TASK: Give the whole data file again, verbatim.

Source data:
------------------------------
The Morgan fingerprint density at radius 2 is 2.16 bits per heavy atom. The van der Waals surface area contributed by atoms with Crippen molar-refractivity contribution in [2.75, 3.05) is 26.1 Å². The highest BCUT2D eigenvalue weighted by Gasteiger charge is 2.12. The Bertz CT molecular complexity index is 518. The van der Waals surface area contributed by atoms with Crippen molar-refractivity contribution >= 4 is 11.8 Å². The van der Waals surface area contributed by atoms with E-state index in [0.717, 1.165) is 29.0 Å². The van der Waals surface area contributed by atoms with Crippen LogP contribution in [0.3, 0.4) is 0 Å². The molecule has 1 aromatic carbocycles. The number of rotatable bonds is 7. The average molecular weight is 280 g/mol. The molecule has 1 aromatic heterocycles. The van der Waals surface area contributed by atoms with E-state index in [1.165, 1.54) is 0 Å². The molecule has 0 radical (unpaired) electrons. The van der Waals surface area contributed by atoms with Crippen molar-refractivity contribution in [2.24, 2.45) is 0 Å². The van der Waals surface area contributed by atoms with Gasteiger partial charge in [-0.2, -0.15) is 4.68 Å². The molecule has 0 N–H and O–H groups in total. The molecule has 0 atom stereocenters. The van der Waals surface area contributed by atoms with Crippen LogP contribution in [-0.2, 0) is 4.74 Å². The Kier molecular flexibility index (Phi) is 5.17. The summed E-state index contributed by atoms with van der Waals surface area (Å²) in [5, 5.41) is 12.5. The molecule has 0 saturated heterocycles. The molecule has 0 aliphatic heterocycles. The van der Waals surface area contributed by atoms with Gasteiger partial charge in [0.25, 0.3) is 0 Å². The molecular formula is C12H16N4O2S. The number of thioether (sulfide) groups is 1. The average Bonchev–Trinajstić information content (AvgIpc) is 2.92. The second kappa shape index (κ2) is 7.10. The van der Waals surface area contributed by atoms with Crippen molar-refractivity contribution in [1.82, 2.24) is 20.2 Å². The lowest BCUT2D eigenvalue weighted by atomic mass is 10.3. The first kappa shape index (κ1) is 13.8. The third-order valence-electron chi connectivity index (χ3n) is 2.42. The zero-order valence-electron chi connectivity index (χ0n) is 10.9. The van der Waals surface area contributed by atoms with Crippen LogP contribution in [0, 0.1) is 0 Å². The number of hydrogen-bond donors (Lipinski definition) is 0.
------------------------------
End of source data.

The Morgan fingerprint density at radius 2 is 2.16 bits per heavy atom. The van der Waals surface area contributed by atoms with Crippen molar-refractivity contribution in [2.75, 3.05) is 26.1 Å². The highest BCUT2D eigenvalue weighted by Gasteiger charge is 2.12. The Bertz CT molecular complexity index is 518. The van der Waals surface area contributed by atoms with Crippen molar-refractivity contribution >= 4 is 11.8 Å². The van der Waals surface area contributed by atoms with E-state index in [0.717, 1.165) is 29.0 Å². The van der Waals surface area contributed by atoms with Crippen LogP contribution in [0.3, 0.4) is 0 Å². The molecule has 1 aromatic carbocycles. The number of rotatable bonds is 7. The average molecular weight is 280 g/mol. The molecule has 1 aromatic heterocycles. The van der Waals surface area contributed by atoms with E-state index in [1.165, 1.54) is 0 Å². The molecule has 0 radical (unpaired) electrons. The van der Waals surface area contributed by atoms with Crippen molar-refractivity contribution in [2.24, 2.45) is 0 Å². The van der Waals surface area contributed by atoms with Gasteiger partial charge in [-0.2, -0.15) is 4.68 Å². The molecule has 0 N–H and O–H groups in total. The molecule has 0 atom stereocenters. The van der Waals surface area contributed by atoms with Crippen LogP contribution in [-0.2, 0) is 4.74 Å². The Kier molecular flexibility index (Phi) is 5.17. The summed E-state index contributed by atoms with van der Waals surface area (Å²) in [5, 5.41) is 12.5. The molecule has 0 saturated heterocycles. The molecule has 0 aliphatic heterocycles. The van der Waals surface area contributed by atoms with Gasteiger partial charge in [0.25, 0.3) is 0 Å². The molecular formula is C12H16N4O2S. The number of thioether (sulfide) groups is 1. The average Bonchev–Trinajstić information content (AvgIpc) is 2.92. The second kappa shape index (κ2) is 7.10. The van der Waals surface area contributed by atoms with Crippen molar-refractivity contribution in [1.82, 2.24) is 20.2 Å². The lowest BCUT2D eigenvalue weighted by atomic mass is 10.3. The first kappa shape index (κ1) is 13.8. The third-order valence-electron chi connectivity index (χ3n) is 2.42. The zero-order valence-electron chi connectivity index (χ0n) is 10.9. The van der Waals surface area contributed by atoms with Crippen LogP contribution in [0, 0.1) is 0 Å². The number of hydrogen-bond donors (Lipinski definition) is 0.